Sunday, September 9, 2012

Depressed Can’t Sleep Try Magnesium

Depression affects the way a person eats, feels, thinks and sleeps. Not getting enough sleep can contribute to depressive disorders. How can you stop this cycle and get some sleep? Depressed people can suffer from sleep onset insomnia which is not falling asleep easy or sleep maintenance insomnia that is difficulty staying asleep, both types result in daytime drowsiness, lack of concentration, moodiness, irritability and stress. Did you know in 2006 there was an article published in the Medical Hypothesis called Rapid recovery from major depression using magnesium treatment and that a magnesium deficiency can actually cause depression as well as other behavioral disturbances, headaches, muscle cramps, seizures, psychosis and irritability that can be reversed with magnesium repletion? WOW!

Stress along with other minerals in our body can cause us to lose the magnesium we ingest. With a deficient of magnesium we have no guard against damage to our neurons and with chronic stress our body produces an excess of cortisol which eventually damages the hippocampus of the brain resulting in depression. Magnesium regulates the stress response and reduces the amount of cortisol that is produced by acting as a blood brain barrier. Testing for our magnesium level is hard to measure as most of our magnesium is stored in our bones and cells while a very small amount is in our blood. So clinical blood serum testing may not successfully identify your magnesium deficiency. What can you do? Well if you do any of the following you may be deficient in magnesium which may be contributing to the way you feel.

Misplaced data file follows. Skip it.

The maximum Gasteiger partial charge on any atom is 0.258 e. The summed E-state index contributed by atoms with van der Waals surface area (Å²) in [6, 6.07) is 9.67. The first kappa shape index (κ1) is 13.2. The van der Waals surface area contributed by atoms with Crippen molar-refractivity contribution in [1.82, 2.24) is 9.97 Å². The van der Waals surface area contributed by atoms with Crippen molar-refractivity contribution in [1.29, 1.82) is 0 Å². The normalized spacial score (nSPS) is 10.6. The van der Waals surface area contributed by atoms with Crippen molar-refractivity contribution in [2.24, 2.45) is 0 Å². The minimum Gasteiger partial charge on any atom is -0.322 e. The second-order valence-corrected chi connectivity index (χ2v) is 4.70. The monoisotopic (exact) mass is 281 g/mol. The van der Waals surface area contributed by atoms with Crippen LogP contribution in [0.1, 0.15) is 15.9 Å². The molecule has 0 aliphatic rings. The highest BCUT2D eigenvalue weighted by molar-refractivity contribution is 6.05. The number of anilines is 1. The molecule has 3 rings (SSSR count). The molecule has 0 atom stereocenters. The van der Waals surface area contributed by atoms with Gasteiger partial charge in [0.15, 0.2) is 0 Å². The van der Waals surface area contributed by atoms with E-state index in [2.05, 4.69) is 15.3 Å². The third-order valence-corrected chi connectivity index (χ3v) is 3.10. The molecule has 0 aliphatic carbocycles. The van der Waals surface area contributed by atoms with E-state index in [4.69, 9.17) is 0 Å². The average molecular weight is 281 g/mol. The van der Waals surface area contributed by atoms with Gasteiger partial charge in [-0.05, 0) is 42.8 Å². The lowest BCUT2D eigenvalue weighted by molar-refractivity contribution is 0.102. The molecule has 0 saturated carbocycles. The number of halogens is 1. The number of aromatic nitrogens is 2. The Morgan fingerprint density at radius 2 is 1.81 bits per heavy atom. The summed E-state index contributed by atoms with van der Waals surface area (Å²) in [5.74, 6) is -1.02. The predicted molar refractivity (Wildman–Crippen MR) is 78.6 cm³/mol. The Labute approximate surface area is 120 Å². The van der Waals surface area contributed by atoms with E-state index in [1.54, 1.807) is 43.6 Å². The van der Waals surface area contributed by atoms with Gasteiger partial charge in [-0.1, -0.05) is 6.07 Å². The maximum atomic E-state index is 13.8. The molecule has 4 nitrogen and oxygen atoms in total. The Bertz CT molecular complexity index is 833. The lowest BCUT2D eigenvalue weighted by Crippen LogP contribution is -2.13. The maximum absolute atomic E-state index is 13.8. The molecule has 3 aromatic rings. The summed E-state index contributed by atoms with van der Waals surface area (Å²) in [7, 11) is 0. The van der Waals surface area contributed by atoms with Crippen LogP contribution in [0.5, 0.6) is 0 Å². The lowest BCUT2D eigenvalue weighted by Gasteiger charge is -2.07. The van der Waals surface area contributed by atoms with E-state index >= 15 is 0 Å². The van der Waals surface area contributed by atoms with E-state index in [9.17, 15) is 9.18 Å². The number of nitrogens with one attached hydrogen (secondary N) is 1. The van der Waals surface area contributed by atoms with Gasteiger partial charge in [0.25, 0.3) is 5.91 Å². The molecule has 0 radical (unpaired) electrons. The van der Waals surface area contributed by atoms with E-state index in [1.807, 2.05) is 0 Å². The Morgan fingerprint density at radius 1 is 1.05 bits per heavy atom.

Do you drink dark colored carbonated beverages regularly? Most of these sodas contain phosphates that bind with magnesium inside the digestive tract and are flushed right out of your system.

How often do you eat sweets? Not only do sweets contain no magnesium it also causes the body to excrete magnesium through the kidneys. Sugar does not simply reduce magnesium levels but can actually consume nutrients from beneficial foods resulting in a net loss. The more sweets you eat the more likely you are magnesium deficient.

Do you drink caffeinated drinks daily? Caffeine causes the kidneys to release extra magnesium because drinks like coffee act as a diuretic so minerals including magnesium get flushed out of system faster. Many drugs cause magnesium loss too; such as diuretics, heart medications, asthma medication, birth control and estrogen replacement therapy. Alcohol also lowers the magnesium available to the cells by increasing excretion in the kidneys. So if you drink seven or more alcoholic beverages a week it can contribute to a deficiency in the digestive system as well as a Vitamin D deficiency, both can contribute to low magnesium levels.